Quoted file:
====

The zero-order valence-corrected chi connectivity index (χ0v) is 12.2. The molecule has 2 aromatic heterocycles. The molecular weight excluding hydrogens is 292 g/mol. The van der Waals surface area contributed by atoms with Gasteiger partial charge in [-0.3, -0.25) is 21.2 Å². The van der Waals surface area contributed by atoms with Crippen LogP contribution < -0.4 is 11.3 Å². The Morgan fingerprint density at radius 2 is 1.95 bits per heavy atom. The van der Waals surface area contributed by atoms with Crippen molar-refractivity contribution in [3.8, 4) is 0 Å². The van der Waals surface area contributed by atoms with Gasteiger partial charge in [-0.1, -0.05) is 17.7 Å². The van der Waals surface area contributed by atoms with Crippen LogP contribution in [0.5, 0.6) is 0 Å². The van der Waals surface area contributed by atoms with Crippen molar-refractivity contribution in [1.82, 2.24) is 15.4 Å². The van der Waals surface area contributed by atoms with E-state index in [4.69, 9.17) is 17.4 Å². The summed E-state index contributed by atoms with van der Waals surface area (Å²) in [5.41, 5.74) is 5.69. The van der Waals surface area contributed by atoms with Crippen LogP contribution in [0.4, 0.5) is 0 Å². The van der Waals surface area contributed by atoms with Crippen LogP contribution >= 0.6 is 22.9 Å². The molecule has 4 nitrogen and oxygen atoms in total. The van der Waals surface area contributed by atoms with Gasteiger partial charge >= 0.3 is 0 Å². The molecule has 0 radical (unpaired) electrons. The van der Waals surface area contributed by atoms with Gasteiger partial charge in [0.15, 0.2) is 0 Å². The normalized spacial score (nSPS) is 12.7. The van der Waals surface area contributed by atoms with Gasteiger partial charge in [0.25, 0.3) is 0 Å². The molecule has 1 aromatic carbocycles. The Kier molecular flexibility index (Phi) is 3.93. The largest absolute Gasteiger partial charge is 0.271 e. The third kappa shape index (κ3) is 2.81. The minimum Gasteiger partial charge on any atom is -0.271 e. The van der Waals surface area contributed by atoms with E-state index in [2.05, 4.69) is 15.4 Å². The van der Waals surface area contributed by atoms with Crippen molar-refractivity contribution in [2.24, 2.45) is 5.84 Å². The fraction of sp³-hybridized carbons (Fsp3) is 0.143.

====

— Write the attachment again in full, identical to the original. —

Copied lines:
The zero-order valence-corrected chi connectivity index (χ0v) is 12.2. The molecule has 2 aromatic heterocycles. The molecular weight excluding hydrogens is 292 g/mol. The van der Waals surface area contributed by atoms with Gasteiger partial charge in [-0.3, -0.25) is 21.2 Å². The van der Waals surface area contributed by atoms with Crippen LogP contribution < -0.4 is 11.3 Å². The Morgan fingerprint density at radius 2 is 1.95 bits per heavy atom. The van der Waals surface area contributed by atoms with Crippen molar-refractivity contribution in [3.8, 4) is 0 Å². The van der Waals surface area contributed by atoms with Gasteiger partial charge in [-0.1, -0.05) is 17.7 Å². The van der Waals surface area contributed by atoms with Crippen LogP contribution in [0.5, 0.6) is 0 Å². The van der Waals surface area contributed by atoms with Crippen molar-refractivity contribution in [1.82, 2.24) is 15.4 Å². The van der Waals surface area contributed by atoms with E-state index in [4.69, 9.17) is 17.4 Å². The summed E-state index contributed by atoms with van der Waals surface area (Å²) in [5.41, 5.74) is 5.69. The van der Waals surface area contributed by atoms with Crippen LogP contribution in [0.4, 0.5) is 0 Å². The van der Waals surface area contributed by atoms with Crippen LogP contribution >= 0.6 is 22.9 Å². The molecule has 4 nitrogen and oxygen atoms in total. The van der Waals surface area contributed by atoms with Gasteiger partial charge >= 0.3 is 0 Å². The molecule has 0 radical (unpaired) electrons. The van der Waals surface area contributed by atoms with Gasteiger partial charge in [0.15, 0.2) is 0 Å². The normalized spacial score (nSPS) is 12.7. The van der Waals surface area contributed by atoms with Gasteiger partial charge in [0.25, 0.3) is 0 Å². The molecule has 1 aromatic carbocycles. The Kier molecular flexibility index (Phi) is 3.93. The largest absolute Gasteiger partial charge is 0.271 e. The third kappa shape index (κ3) is 2.81. The minimum Gasteiger partial charge on any atom is -0.271 e. The van der Waals surface area contributed by atoms with E-state index in [2.05, 4.69) is 15.4 Å². The van der Waals surface area contributed by atoms with Crippen molar-refractivity contribution in [2.24, 2.45) is 5.84 Å². The fraction of sp³-hybridized carbons (Fsp3) is 0.143.